Founders Grants Funnel More than $12,000 to Dartmouth-led Enterprises

The grants will support six endeavors founded by Dartmouth entrepreneurs and innovators.


Mubarak Idoko D’23 wants to revolutionize the way that Nigerian students learn. His company, Lena, aims to do that by delivering all-in-one web-based learning management software that Nigerian schools can use to harness technology to improve learning outcomes.

In the coming months, Idoko will launch a minimum viable project thanks to $5,000 in funding from the Magnuson Center’s Founders Grant. Lena was one of six companies awarded grant funding from the Magnuson Center this month under the Founders Grants, which are meant to help move Dartmouth-founded ideas forward.

For Idoko, the grant funding will bring his technology closer to the students and teachers in Nigeria who need it.

“Our focus is primarily on designing, engineering, deploying, and testing over the next year,” Idoko says.

Sunil Krish D’23 and Ian Kim D’24 received $2,500 in funding from the Class of 2005 Grant for Entrepreneurship, part of the Founders grant program for their company, Hegemon. The business is creating a platform that harnesses AI to enhance sales stacks.

"While there has been little innovation in the cold calling and outreach process, as well as lead qualification and deal closing, we dare to challenge the status quo,” Krish says.

The platform works by identifying genuine connections and hidden networks within a sales stack.

“Most deals and strategic relationships don't originate from a meeting in a sterile conference room,” Krish says. “Instead, it's crucial that solicitors, prospectors, and salespersons know the genuine reasons people and products are connected. Knowing the how and the why are critical in approaching and persuading clients.”

Krish and Kim plan to integrate existing sales stacks, build out their infrastructure and invest in sales and marketing with the grant funding. Within the year, they’d like to launch a self-service SAAS platform.

Ross Warner, a PhD candidate in biomedical engineering and a surgical innovation fellow, received $2,000 in funding for a project meant to improve vascular surgery through a navigation program similar to the GPS that we’re all familiar with.

"The technique works the exact same way that the GPS technology of Google Maps does on your phone, showing you where you are on a map and plotting a path overlaid on that map to get you from point A to B,” Warner says. “However, in surgery, a surgeon would see the location of his surgical instruments overlaid on a surgical map made up of a 3D image volume such as an MRI or a CT.”

As a surgical innovation fellow, Warner participates in a surgical rotation similar to those that med students do. Yet instead of performing surgeries, “we observe surgical cases in a range of specialties through the lens of an engineer looking for clinical needs,” Warner explained.

“This project stemmed from these observations and the collaborative nature Dartmouth and Dartmouth Health have by letting our engineering research team directly in the operating room to directly observe vascular surgery’s clinical needs,” Warner said.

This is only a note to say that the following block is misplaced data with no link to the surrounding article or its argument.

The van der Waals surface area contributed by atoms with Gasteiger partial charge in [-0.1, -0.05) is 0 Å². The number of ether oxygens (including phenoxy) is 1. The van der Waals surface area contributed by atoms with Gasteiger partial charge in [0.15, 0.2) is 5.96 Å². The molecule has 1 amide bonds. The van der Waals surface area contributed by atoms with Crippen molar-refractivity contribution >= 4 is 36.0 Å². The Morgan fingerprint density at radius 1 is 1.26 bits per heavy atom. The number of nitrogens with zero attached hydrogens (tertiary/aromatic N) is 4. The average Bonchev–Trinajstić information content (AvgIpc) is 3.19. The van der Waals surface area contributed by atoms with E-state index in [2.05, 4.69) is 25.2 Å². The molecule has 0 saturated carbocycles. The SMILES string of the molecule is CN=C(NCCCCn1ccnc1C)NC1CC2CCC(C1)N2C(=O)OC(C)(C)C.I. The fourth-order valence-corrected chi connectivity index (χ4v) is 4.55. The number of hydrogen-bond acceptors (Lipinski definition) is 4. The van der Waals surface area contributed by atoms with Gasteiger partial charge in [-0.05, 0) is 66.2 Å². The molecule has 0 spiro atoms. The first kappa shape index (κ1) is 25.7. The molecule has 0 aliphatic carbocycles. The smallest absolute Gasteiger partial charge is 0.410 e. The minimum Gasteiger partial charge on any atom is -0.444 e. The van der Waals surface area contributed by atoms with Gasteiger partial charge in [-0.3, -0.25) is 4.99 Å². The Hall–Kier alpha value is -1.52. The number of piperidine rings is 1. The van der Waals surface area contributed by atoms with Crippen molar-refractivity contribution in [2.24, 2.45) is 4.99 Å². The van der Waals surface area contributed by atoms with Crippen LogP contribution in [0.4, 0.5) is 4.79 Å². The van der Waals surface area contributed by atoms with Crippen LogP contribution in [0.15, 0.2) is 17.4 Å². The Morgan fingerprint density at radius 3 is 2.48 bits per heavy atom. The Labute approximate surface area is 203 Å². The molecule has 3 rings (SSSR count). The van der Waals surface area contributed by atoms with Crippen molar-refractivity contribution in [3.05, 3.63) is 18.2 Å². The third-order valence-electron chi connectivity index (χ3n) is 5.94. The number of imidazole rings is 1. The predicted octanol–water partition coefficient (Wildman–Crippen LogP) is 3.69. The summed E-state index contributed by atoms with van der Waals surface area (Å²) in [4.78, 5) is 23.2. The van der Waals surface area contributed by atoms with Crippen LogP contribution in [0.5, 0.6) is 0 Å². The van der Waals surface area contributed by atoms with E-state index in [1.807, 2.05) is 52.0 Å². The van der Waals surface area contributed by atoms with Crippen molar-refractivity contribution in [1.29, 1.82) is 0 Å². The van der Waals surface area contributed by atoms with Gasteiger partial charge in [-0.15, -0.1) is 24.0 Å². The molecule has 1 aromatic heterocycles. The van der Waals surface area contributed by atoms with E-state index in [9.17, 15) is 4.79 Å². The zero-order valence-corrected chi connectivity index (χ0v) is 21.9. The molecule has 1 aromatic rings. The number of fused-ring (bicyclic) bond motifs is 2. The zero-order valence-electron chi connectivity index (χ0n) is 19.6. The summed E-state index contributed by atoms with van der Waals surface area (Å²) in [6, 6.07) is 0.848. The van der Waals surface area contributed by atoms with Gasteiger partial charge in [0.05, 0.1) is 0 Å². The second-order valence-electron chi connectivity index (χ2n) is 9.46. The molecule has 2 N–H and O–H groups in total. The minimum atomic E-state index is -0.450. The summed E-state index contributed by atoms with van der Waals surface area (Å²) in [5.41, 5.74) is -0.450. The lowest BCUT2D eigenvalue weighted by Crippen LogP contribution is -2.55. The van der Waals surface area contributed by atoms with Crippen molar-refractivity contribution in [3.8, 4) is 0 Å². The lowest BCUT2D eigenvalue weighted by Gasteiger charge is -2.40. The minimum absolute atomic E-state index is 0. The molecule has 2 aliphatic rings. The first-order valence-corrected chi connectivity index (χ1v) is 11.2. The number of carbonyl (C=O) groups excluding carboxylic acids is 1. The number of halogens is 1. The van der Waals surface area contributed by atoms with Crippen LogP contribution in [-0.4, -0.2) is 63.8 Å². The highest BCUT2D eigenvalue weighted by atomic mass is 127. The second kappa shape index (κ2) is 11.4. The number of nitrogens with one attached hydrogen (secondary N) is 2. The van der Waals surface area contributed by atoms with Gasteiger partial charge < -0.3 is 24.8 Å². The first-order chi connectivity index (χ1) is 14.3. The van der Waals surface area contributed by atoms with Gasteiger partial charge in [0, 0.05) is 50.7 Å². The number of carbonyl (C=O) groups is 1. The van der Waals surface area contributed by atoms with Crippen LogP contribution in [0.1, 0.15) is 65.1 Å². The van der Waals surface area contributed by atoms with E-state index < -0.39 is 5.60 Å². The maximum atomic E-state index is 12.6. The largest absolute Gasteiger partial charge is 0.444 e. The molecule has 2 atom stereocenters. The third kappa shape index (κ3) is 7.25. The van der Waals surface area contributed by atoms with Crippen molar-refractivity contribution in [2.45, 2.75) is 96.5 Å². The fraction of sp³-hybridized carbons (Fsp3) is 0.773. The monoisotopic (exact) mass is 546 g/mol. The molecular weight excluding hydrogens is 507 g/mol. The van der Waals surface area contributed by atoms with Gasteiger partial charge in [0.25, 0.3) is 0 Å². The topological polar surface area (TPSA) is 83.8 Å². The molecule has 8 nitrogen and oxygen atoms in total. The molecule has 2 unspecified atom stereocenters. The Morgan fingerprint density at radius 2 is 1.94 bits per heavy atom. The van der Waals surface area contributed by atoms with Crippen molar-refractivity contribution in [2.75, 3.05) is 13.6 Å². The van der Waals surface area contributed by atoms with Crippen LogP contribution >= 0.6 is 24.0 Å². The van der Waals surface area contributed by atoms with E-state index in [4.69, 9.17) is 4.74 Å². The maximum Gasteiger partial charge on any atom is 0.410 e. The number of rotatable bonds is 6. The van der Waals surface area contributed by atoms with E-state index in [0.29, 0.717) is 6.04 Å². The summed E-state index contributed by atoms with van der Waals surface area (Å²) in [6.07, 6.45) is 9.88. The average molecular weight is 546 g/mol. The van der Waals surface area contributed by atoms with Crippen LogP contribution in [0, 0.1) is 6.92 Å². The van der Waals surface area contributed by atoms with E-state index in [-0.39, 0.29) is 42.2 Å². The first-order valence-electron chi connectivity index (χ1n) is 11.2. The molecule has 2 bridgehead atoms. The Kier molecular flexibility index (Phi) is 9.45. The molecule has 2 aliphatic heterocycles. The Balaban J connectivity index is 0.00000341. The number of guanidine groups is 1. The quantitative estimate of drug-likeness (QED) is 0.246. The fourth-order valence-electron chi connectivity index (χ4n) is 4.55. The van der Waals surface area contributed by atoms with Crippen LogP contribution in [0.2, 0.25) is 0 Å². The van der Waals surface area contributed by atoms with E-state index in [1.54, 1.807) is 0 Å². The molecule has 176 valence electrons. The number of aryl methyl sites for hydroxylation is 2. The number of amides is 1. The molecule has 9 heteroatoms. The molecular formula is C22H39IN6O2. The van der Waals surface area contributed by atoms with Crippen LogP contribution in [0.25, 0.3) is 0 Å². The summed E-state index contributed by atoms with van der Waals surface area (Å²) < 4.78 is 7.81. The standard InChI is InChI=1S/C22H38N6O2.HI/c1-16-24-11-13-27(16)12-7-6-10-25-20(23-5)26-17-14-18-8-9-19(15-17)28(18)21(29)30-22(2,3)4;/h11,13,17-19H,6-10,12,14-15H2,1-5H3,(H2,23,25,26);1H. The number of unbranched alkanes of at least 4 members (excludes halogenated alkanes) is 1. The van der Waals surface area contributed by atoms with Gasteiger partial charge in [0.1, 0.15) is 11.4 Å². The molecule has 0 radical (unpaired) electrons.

Collaboration with other Dartmouth medical professionals including Dr. Xiaoyao Fan, an image processing and surgical navigation expert, Dr. Keith Paulsen, Scientific Director of the Center for Surgical Innovation at Dartmouth-Hitchcock Medical Center and Warner's PhD advisor; Dr. Richard Powell, Director of the Dartmouth Health Heart and Vascular Center; and Dr. Kirthi Bellamkonda, MD, MSc, vascular surgery resident, are all integrally involved in the project. 

Warner's team will use their Founder’s Grant to purchase equipment needed to develop the program further. With that, they hope to attract NIH or other peer-reviewed funding, amplifying the impact of the grant.

Aamir Abbas, a pain medicine fellow at Dartmouth Hitchcock, is also working to improve surgical understanding for providers and patients. Abbas works with precise interventions on the spine and other places where an intricate understanding of anatomy is critical. His company High Poly Labs created a product called AnatoView. It’s a smart-phone application that uses augmented reality to allow doctors to virtually walk through complex medical procedures.

Abbas and his cofounder, Michelle Chen, have also identified an unexpected use for AnatoView: helping patients understand the procedures they’ll be undergoing.

"It’s so hard, understanding what’s happening and getting quality guidance on why it’s happening,” Abbas said.

He and Tin will use their $1,000 Founders Grant for a promotional video and other administrative tasks. The funds, while important, are secondary to the support the team have had from the Magnuson Center.

“The guidance I got from the Magnuson Center has been instrumental in getting this thing off the ground,” Abbas said.

Another recipient, Möte, which received a $1,000 grant, allows users and teams to search and summarize files, conversations, and notes across platforms from one location. Cofounders AJ Grewal D’23, Spencer Warezak D’22, Erich Woo D’23 and Leo Xie D’23 plan to use the funding to integrate Microsoft, Slack, Dropbox and other applications, and then recruit beta testers over the next six months.

A final enterprise, TeamUp Therapy led by Christopher Moates TU’23, received a $1,000 grant.